Beach-nesting terns and gulls (Caspian Tern, Royal Tern, Sandwich Tern, Least Tern, Laughing Gull, Black Skimmer) - These birds nest and roost in groups on barrier islands and beaches. Some species have begun nesting or building pair bonds in preparation for nesting. They feed on fish and other marine life. Roosting and nesting on the sand and plunging into the water to fish, they are extremely vulnerable to oil on the water’s surface or washing ashore.

Snowy Plover © Dave Kandz
Beach-nesting shorebirds (American Oystercatcher, Wilson’s Plover, Snowy Plover) - These birds nest on the ground on barrier islands and beaches. They feed on small invertebrates along the beach or – in the case of oystercatchers – on oysters. They are at risk if oil comes ashore or affects their food sources.

Reddish Egret © James C. Leupold/USFWS
Reddish Egret – Populations of these large, strictly coastal egrets have dwindled due to habitat loss and disturbance. As specialized residents of coastal environments, they have nowhere else to go if their feeding and nesting grounds are fouled by oil.

Roseate Spoonbill © Charles Hanlon/SFWMD 
Large wading birds (Roseate Spoonbill, Ibises, Herons, Egrets) - Many herons, egrets and other species feed in marshes and along the coast. and nest in large colonies called rookeries. They are vulnerable if oil comes ashore in these areas. Florida’s central Gulf Coast region hosts continentally and globally significant populations of many of these birds.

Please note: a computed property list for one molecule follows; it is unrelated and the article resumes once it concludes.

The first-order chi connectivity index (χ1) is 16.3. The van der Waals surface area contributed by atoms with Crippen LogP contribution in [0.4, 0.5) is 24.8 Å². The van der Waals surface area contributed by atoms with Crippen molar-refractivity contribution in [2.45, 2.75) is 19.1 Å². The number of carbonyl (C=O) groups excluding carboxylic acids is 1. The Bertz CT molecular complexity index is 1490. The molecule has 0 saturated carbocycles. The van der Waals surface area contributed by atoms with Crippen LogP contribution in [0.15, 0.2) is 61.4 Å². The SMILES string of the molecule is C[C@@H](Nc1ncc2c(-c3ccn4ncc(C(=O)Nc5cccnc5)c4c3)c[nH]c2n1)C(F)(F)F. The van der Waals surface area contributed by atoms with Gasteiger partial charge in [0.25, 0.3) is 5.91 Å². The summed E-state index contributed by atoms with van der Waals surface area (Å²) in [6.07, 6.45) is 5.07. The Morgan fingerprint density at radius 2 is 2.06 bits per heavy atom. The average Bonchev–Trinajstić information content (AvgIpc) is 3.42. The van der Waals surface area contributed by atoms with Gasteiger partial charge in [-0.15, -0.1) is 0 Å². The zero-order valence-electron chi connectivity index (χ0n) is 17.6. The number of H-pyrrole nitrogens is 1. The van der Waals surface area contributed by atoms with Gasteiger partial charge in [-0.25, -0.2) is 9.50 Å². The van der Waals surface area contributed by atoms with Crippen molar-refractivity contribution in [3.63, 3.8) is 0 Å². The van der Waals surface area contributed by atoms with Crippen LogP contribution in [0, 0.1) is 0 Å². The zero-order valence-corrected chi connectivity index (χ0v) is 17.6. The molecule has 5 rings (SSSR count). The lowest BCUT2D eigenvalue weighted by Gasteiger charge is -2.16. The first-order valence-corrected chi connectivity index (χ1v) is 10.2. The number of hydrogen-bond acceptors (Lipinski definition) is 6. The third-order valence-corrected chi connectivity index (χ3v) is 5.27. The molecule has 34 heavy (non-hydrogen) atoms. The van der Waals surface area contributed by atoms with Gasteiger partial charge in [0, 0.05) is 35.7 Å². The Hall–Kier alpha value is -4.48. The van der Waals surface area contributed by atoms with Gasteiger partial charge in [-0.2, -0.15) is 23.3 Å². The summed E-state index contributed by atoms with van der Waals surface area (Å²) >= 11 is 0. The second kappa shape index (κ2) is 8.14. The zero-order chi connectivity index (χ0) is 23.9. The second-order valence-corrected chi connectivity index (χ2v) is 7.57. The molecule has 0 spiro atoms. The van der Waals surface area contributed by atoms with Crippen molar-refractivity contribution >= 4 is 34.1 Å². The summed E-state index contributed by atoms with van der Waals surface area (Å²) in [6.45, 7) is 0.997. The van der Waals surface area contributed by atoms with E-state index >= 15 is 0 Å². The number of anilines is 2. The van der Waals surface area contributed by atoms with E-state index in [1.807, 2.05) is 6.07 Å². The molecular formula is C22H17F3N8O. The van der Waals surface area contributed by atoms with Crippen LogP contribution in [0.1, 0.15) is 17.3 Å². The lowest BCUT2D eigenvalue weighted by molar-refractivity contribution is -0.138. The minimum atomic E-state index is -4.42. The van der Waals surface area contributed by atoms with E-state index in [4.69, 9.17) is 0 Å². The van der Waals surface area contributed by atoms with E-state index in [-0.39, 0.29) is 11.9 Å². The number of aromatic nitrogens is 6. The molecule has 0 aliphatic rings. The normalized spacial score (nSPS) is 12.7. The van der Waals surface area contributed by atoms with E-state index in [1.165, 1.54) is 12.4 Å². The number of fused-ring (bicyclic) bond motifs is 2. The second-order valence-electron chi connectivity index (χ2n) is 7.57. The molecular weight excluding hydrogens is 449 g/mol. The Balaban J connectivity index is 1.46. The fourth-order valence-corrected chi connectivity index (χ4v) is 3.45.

Clapper Rail © Andy Wraithmell
Marsh birds – (Clapper Rail, Black Rail, Seaside Sparrow, Marsh-Dwelling Songbirds) – Many of these birds are extremely secretive, hindering understanding of their population dynamics. Recovery efforts would be difficult or impossible if oil accumulates in the coastal salt marshes where they live.

Laughing Gull © J. Good
Ocean-dwelling birds - Birds that spend a significant portion of their lives at sea, including the Magnificent Frigatebird, may be affected by oiled waters. Contact with oil could lead to ingestion or damage to feathers.  Oil also threatens their food supplies. These birds are difficult to monitor, and potential impacts are difficult to quantify.

Piping Plover © RJ Wiley
Migratory shorebirds (plovers, sandpipers and relatives) - These birds’ travels span the western hemisphere. But many species are currently en route from wintering grounds in South America to breeding grounds in boreal forests and arctic tundra. They congregate in great numbers on beaches and barrier islands to rest and refuel during their long journeys.

Prothonotary Warblers
© RJ Wiley

Migratory songbirds (warblers, orioles, buntings, flycatchers, swallows, and others) - Many of our most colorful and familiar summer songbirds fly nonstop across the Gulf of Mexico twice each year as they migrate between their breeding and wintering grounds. The biggest push of spring migrants moves across the gulf during a two-week period from late April to early May. The journey across 500 miles of open water strains their endurance to its limits. They depend on clear skies and healthy habitats on both sides of the Gulf in order to survive the journey.